Friday, 11 July 2008

Harry Mowlam: Brute Of Beckindale

Ah, Beckindale in the early-to-mid 1980s...

Annie at her Aga, Amos behind the bar at the Woolpack, the Rev Donald Hinton being concerned for the spiritual welfare of his flock, our Jackie making a mess of things, Grandad Pearson making a crib for the Christmas nativity, Jack and Matt creosoting a fence and talking about the meaning of life...

1980s? Some said it was so sleepy it could almost have been the 1880s! As one viewer told Toke Townley: "Emmerdale Farm isn't about how life is, it's about how life should be."

Then, BANG! POW! the late 20th Century burst in, turning village life upside down, in the shape of Harry Mowlam.

Harry had a brief innings in the show in late 1983 and early 1984, when Matt and Dolly fell out with him over his mistreatment of his dog. But in 1985 he blew back in to Beckindale - worse than ever, chip firmly on shoulder.

Mr Mowlam had a cruel, villainous streak a mile wide and was quickly involved in a security van robbery.

As 1986 began, the man turned his venom back on to the Skilbecks - and finally there was a terrible fight with Matt, entirely initiated by Mr Mowlam, and the man ended up dead, with Matt accused of his murder...

Life in Beckindale had never been absolutely cosy - the early years of the programme had featured murder, suicide, rape, a teenage pregnancy, adultery, arson and a gun hold up. But Beckindale had never seen the likes of Harry Mowlam before.

The part was an acting triumph for Godfrey James - Mowlam, whether wallowing in self pity, bantering in the Woolpack, battering Matt Skilbeck or menacing Dolly, was absolutely believable, a bearded hulk of a man, as turbulent and changeable as the Yorkshire weather. And thoroughly twisted.

From the Yorkshire Evening Post Emmerdale Farm 1,000! supplement, 1985:

He's the nastiest man ever to walk the streets of Beckindale. A big, bearded loudmouth whose loathsome behaviour earned him a smack across the face from Dolly Skilbeck.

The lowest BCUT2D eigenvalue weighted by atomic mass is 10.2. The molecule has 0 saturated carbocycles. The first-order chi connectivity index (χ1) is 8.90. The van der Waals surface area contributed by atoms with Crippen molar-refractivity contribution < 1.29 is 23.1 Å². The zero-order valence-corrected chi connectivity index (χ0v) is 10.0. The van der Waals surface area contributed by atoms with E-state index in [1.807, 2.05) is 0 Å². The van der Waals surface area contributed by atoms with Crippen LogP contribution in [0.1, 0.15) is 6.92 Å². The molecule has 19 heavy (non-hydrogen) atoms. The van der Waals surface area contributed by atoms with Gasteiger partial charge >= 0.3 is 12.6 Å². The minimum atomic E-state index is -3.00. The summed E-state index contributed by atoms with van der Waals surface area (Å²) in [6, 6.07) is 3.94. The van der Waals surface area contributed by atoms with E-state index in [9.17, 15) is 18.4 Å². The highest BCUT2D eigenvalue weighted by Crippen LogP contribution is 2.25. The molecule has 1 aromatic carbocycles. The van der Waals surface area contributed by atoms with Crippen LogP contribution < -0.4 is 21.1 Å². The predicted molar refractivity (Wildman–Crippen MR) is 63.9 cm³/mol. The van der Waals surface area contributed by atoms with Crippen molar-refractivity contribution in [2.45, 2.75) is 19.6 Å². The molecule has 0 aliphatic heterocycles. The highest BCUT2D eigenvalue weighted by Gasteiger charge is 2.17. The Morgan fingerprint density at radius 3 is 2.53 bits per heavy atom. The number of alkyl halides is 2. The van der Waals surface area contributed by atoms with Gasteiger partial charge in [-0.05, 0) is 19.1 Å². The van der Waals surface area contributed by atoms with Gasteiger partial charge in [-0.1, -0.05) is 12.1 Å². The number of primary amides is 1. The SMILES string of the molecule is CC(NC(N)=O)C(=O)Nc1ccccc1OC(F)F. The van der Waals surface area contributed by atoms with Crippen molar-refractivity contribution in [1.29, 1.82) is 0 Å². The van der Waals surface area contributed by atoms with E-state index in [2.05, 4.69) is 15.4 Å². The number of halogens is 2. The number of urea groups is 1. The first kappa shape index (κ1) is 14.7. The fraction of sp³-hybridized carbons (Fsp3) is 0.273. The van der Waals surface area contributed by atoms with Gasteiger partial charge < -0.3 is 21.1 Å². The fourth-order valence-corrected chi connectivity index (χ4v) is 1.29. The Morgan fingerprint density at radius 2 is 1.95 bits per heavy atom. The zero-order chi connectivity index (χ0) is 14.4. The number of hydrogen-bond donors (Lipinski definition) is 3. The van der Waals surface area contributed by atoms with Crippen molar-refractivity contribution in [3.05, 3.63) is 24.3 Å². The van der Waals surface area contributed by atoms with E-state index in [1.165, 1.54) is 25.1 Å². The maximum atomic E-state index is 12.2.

Godfrey James, who plays the hated Harry Mowlam, has even been spat at in the street by real-life old ladies who take exception to Harry's wild antics on the box.

"Mowlam is thoroughly hated," said Godfrey. "He's a nutcase. He's a bit touched."

Playing the villain comes easy to the surprisingly mild-mannered Godfrey. Off-screen, he's nothing like the man who gets up the noses of everybody down on the farm.

But bad guy parts have regularly come his way in films and TV.

And he's so convincing, it often lands him in trouble with people who can't tell the difference between fiction and reality.

He might have got spat at for looking like Mowlam, but his part as a hard man in "The Sweeney" almost got him beaten up in a London pub.

"I was down in the East End when these characters tried to have a go at me," he says. "They wanted to see how tough I was."

The East End is Godfrey's home ground. He was born there 54 years ago, the son of a greengrocer who, he says, "didn't like the idea of me becoming a woofter actor."

After a brief stint as Harry in Emmerdale Farm, Godfrey James was invited back a couple of years later for a longer run.

Filming in Yorkshire means long spells away from his home in Pevensey Bay, East Sussex, where he lives with his wife Vivienne - "she's a cracker" - and spends his leisure time at sea in his own fishing smack.

They've been married for 32 years and have a daughter, Tracy, 24, named after the film star Spencer Tracy. She works as a nurse.

He doesn't like hotels, so he's brought his caravan north and let it come to rest in a pub car park.

He's managed to convince the regulars that he's not quite as distasteful as Harry Mowlam. They even play dominoes with him.

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